LOS ANGELES — Ndamukong Suh chose the Los Angeles Rams, even with more money available elsewhere. Aqib Talib wanted to play here, seemingly more than any other place. And as the rumors intensified coming out of last month’s owners meetings, New York Giants wide receiver Odell Beckham Jr. reportedly told friends that this was where he wanted to be traded.
The Rams, burdened by 10 consecutive losing seasons before Sean McVay took over last year, have seemingly become the destination team in the NFL — and it happened swiftly.
“It’s interesting,” Rams general manager Les Snead said last week. “When we relocated out here — take everything out other than Southern California, and you did know that was very appetizing for young, professional athletes. I think that speaks for itself, if you go out and there’s the weather and no humidity and all of that.”
L.A. itself — a sunny, coastal, vibrant metropolis with endless off-the-field opportunities for young millionaires — was a crucial foundation. The Rams became the first NFL team in two decades to make the nation’s second-largest media market its home, an instant advantage over most of the NFL landscape. Now they just had to make their team appealing, and that process began with the hiring of their new head coach.
“Sean was Sean before he even won a game,” Snead said. “I think a player could have vetted our team, heck, after the first team meeting — especially in the OTAs, before we even won a game in ’17 — and I think our players would have said, ‘If you get a chance, you want to come play for this guy and his staff.'”
Talib, an All-Pro cornerback acquired in a trade with the Denver Broncos, touched on that during his introductory news conference, while talking about his perception of the 2017 Rams from afar.
“I’ve seen a bunch of guys having fun, man, who was playing for someone they believed in,” Talib said. “You watch half the teams in the league, they just go through the motions and kind of collect a check. But it’s another half of them teams, playoff teams — they have a coach that they respect, and whatever he’s preaching, he’s got guys believing that they really can go do it. That’s what I saw in the Rams. I’ve seen there was a guy preaching something, and there was a bunch of guys believing in what he was preaching and they was going to get it. I’m definitely proud I’m part of that.”
McVay, still only 32, is an offensive mastermind who made the Rams the first team in the Super Bowl era to go from last to first in scoring from one season to the next. His scheme would appeal to anyone, but it’s his unique ability to connect with players and create an alluring culture that already has guys lining up to play for him.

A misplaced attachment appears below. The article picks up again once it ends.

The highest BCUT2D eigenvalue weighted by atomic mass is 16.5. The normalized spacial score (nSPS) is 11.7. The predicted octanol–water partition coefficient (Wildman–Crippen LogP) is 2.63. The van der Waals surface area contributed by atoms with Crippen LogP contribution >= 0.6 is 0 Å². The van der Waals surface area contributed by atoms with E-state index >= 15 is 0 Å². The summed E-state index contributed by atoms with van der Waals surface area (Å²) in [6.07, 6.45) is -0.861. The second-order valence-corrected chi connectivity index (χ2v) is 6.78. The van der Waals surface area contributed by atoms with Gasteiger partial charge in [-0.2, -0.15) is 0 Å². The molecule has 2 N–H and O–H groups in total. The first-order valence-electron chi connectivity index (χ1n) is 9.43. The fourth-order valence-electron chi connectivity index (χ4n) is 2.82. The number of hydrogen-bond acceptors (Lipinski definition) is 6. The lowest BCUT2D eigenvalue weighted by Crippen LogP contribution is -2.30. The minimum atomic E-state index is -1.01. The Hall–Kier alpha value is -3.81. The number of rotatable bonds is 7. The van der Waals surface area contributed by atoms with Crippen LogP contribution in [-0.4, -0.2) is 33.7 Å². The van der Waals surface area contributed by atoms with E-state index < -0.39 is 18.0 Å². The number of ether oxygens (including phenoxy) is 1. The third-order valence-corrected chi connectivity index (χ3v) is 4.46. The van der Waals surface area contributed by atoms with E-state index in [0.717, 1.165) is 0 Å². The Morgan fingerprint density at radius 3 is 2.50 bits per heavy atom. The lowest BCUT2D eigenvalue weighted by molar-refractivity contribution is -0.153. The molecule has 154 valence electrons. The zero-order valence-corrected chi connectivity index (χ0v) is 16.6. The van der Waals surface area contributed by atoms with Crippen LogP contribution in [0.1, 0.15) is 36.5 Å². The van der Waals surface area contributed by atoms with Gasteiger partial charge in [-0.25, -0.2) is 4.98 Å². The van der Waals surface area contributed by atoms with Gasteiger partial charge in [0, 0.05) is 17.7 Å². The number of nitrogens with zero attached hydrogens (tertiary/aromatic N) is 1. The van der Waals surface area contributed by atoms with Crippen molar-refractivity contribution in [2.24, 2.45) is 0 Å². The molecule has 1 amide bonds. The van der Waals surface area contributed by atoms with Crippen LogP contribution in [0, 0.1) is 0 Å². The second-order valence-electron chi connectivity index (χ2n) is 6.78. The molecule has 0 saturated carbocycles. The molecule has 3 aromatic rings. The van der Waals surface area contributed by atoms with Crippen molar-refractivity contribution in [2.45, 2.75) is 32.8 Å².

Seventy-year-old Wade Phillips, the biggest reason Talib wanted to be traded to the Rams, is one of the most respected defensive coordinators in the game, his gravitas so powerful that Suh chose to play for him even though he will spend most of his time out of position at nose tackle.
“I don’t think any decision of this magnitude is easy,” Suh said of picking the Rams during his introductory news conference on Friday. “There was a lot of other great teams that I had offers from and had an opportunity to join, but I think this was the best fit for me.”
Suh visited with the New Orleans Saints and the Tennessee Titans before he met with the Rams on March 20. He capped his visit with a sashimi dinner at the famed Nobu Malibu alongside McVay and owner Stan Kroenke. But before that came the key element of every stop in Suh’s free-agent tour: watching film with the coaching staff. That’s where Phillips appealed to him.
“I’ve seen him in Dallas, I’ve seen him in other places and do very successful things with a multitude of different athletes and different players, at elite levels, everything in between,” Suh said. “I think he’ll create a package for every single guy that he has.”
Suh signed a one-year contract for $14 million that includes additional incentives based on playing time and team success. He joins a defensive line that includes Aaron Donald and Michael Brockers, and the bolstered secondary features Talib, Marcus Peters and Lamarcus Joyner. In addressing the offense, the Rams sent this year’s No. 23 overall pick to the New England Patriots for wide receiver Brandin Cooks, who joins Jared Goff, Todd Gurley, Robert Woods and Cooper Kupp.
The Rams, with new uniforms and a new stadium on the horizon, had the city.
They got the offensive-minded coach, who hired the defensive coordinator.
And now, it seems, they have the team.
Word is spreading.
“I’ll give the players credit — they vet,” Snead said. “They talk to their friends who play in this league, on our team, and they go, ‘Wait a minute, you really want to go play for not only Sean McVay, but Wade Phillips and all the guys in between.”